Thursday, July 31, 2014


After giving the Man-Thing a proper going over a coupla weeks back, I thought it would be just peachy of me if I were to offer the same sorta in-depth perusal to the Thing's spiritual fore bearer, none other than the Heap. A character who has remained an under-the-comic book counter legend ever since his fateful appearance way back inna early-forties, the Heap was not only a character far ahead of his time (predating the mutated monsters of the early sixties by a good two decades), but one who set the pace for a whole load of anti-hero comic book characters that made their way into your grubby suburban slob palms ever since Stan Lee got a brainstorm of an idea that made him a bundle fifty years ago.

And true, it might have been our loss that because of the advent of the grubby 'n smelly comic characters of the seventies that we have the gloppy miasma known as the comic book world of today (or so I would surmise after reading a whole load of articles regarding the tanking of the entire industry to movie and product profits), but at least when the Heap was roaming the earth we knew who the good guys and the bad guys were...or (after reading through a good eleven or so years of Heap adventures) did we?

Of all of the weirdoid, whacked out heroes of the Golden Age of Rubbish, the Heap just hadda've been the weirdest. Beginning life as the dashing World War I German ace Baron Von Emmelmann, the Heap coagulated over an indefinite period of time after the highly-decorated Baron was shot down over a Polish swamp (no jokes please!) and his will to live kept him alive as the vegetation and other rotting matter clung to whatever was left of him resulting in the first of the comic book muck monsters. At first looking like a shaggy yeti then as more of a collection of moss and branches with a human form and a short elephant-like snout, the Heap wandered through the pages of AIR FIGHTER then AIR BOY comics, originally as a bad if brainless kraut monster subsiding on the blood of animals and men for sustenance then as a good-bad guy who must have had the kids rootin' for 'im even though he wasn't exactly a redeemed soul 'r anything, and finally as a strange presence of good who appeared almost deus ex machina while wandering across the world (and at the most amazing distances his swampy feet could take him).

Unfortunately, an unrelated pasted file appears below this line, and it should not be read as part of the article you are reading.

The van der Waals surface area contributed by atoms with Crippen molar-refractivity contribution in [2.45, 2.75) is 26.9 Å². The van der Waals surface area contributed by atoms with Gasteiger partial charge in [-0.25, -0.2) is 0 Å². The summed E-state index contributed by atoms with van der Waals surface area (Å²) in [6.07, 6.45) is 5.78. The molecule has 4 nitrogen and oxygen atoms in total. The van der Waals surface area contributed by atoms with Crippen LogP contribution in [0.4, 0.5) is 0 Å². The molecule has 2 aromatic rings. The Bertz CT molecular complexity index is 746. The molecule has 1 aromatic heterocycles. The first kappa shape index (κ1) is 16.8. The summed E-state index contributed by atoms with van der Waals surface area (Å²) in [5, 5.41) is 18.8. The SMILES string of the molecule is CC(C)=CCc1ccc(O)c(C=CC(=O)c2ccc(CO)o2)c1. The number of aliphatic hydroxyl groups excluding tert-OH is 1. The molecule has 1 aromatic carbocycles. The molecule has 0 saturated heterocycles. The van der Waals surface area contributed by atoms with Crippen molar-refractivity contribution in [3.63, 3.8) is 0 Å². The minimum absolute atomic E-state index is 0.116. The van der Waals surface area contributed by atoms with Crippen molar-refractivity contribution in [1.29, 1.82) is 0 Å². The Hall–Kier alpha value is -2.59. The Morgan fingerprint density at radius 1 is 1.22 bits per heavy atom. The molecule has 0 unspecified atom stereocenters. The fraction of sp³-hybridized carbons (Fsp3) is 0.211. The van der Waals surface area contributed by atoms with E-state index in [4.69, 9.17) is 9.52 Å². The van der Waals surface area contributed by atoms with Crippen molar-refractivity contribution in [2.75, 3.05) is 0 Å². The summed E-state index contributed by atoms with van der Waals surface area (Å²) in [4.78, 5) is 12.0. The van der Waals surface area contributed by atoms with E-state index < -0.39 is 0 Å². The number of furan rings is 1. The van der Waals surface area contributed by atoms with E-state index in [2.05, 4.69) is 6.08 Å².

And along the way boy did he not only tangle with some of the weirdest elements to hit the pages of the pre-Comics Code world but had some of the strangest coincidental happenings surround his own origin story even worse'n when Superman's own saga got switched around and mutated as the years progressed! The slight changes and tinkerings done with the Heap origin throughout the series run really stretch the bounds of credibility, but then again sometimes I have to keep reminding myself "this is a comic book" even if  I want it to be about as close to my own sphere of comic realism as NANCY.